Instagram is developing a new way for brands to sponsor posts created by celebrities and publishers. "Branded content ads," as Instagram calls the new offering, are part of the service's broader strategy to connect advertisers and creators in more formal partnerships.
The Facebook-owned platform announced the update at a breakfast Tuesday for businesses and "influencers," the web celebrities who have built mass and niche followings on the platform.
Until now, brands could hire popular Instagram users to work on ad campaigns and promote products with branded content, but the posts would only reach the followers of the influencer. Branded content ads let the advertisers promote these Instagram posts just like they would any other ad.
Instagram has been testing these ads since last year, says Ashley Yuki, an Instagram product management lead.
"Brands are seeing that this branded content ad product sometimes helps overcome challenges they have with organic branded content," Yuki says. "[They are] exploring ways that brands can amplify branded content."
Representatives from Johnson & Johnson, Peloton and Bombas also attended the Instagram breakfast to discuss the needs of the advertising community, like accurate measurements so they can gauge the results of partnering with creators.
In 2017, Instagram released its first branded content tools as part of its response to popular accounts promoting products without disclosing the relationship to advertisers, which has been a regulatory problem that has vexed digital platforms. Instagram has a way for these creators to tag the brands and disclose when a post is sponsored. However, if a brand wanted to take that post from the creator and put ad dollars behind it to reach more people, it could not do so within the branded content partnership program.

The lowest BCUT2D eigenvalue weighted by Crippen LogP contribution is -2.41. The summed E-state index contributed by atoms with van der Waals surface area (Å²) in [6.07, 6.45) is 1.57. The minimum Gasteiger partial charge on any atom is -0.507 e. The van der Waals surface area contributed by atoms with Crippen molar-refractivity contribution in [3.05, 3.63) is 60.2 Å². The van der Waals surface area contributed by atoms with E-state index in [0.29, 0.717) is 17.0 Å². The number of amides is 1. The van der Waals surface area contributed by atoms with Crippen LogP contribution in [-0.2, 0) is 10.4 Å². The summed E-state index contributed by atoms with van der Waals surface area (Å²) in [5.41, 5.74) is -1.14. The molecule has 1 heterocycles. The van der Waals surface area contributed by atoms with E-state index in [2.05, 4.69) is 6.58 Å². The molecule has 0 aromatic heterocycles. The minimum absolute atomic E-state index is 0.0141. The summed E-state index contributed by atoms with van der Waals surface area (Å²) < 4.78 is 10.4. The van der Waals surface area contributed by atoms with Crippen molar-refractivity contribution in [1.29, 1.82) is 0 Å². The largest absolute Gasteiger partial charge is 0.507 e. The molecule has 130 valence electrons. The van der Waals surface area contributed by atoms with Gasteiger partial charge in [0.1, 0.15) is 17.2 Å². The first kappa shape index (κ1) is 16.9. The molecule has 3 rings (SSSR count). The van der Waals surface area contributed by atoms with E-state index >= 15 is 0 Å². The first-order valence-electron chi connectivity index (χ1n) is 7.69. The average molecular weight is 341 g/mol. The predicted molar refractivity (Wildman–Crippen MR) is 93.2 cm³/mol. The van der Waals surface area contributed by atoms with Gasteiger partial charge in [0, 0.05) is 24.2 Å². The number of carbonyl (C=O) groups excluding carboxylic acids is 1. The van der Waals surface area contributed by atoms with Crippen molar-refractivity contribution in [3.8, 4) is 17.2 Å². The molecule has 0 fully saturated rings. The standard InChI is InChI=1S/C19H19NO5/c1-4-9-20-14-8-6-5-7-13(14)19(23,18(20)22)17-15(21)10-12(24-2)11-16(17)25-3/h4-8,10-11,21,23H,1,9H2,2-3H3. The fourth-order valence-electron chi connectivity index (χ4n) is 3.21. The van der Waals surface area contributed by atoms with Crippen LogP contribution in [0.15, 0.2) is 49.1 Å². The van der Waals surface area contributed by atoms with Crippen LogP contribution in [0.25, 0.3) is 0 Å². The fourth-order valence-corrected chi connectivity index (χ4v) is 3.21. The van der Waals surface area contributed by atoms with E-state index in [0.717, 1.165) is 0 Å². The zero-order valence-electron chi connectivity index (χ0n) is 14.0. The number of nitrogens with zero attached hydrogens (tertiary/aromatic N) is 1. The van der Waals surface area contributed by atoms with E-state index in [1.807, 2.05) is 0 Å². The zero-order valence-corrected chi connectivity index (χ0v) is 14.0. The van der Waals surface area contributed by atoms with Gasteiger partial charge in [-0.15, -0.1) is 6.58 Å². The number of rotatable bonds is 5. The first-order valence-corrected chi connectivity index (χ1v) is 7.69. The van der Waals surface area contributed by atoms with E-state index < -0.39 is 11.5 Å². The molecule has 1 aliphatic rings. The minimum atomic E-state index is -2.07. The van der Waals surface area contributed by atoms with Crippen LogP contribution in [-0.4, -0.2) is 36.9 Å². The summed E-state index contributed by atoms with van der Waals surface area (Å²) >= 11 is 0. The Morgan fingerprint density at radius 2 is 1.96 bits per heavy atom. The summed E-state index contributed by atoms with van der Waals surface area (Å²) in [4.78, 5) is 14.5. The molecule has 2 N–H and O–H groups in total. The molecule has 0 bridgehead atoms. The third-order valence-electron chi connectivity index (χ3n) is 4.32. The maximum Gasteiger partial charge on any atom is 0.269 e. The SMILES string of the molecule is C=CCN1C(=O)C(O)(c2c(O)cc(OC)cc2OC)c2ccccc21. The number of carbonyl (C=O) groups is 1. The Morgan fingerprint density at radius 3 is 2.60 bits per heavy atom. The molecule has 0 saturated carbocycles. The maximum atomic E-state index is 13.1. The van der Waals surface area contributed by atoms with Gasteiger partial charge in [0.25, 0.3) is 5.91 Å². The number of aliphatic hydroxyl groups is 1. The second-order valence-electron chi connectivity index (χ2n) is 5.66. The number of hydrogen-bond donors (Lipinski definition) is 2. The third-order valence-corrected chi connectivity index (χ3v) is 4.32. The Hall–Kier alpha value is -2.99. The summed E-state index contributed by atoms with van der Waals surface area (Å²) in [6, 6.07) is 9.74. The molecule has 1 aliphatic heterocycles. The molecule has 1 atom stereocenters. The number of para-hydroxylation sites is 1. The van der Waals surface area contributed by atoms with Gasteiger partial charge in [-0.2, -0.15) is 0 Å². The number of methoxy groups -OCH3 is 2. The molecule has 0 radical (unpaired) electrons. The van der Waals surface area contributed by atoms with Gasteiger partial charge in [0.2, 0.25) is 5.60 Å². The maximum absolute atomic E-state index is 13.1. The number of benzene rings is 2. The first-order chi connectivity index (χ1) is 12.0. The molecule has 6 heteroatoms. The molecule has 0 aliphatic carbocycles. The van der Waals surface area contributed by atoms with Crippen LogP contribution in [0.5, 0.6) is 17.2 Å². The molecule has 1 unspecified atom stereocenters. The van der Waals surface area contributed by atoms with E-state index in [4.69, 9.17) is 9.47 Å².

These partnerships have not been available to all Instagram users, either, but on Tuesday the company announced that anyone could apply to join the partner program.
Instagram has more than 1 billion monthly active users. Influencer marketing on Instagram is expected to be a $2 billion market in 2019, according to Mediakix, an influencer agency. The major platforms -- YouTube, Twitter, Snapchat and Instagram -- are developing ways to control the market that connects brands to their platforms' power-users.
The ad industry is demanding more vigilance on the part of the platforms to purge phony activity and provide accurate measurements. If so-called influencers have fake followers and stats, then a brand can't have confidence collaborating with them.
Oliver Yonchev, U.S. managing director of Social Chain, which works with brands like Amazon and DreamWorks on social influencer marketing, says that "when a brand spends money working with people whose engagement is being manipulated, chances are everything else is being manipulated and won't produce results."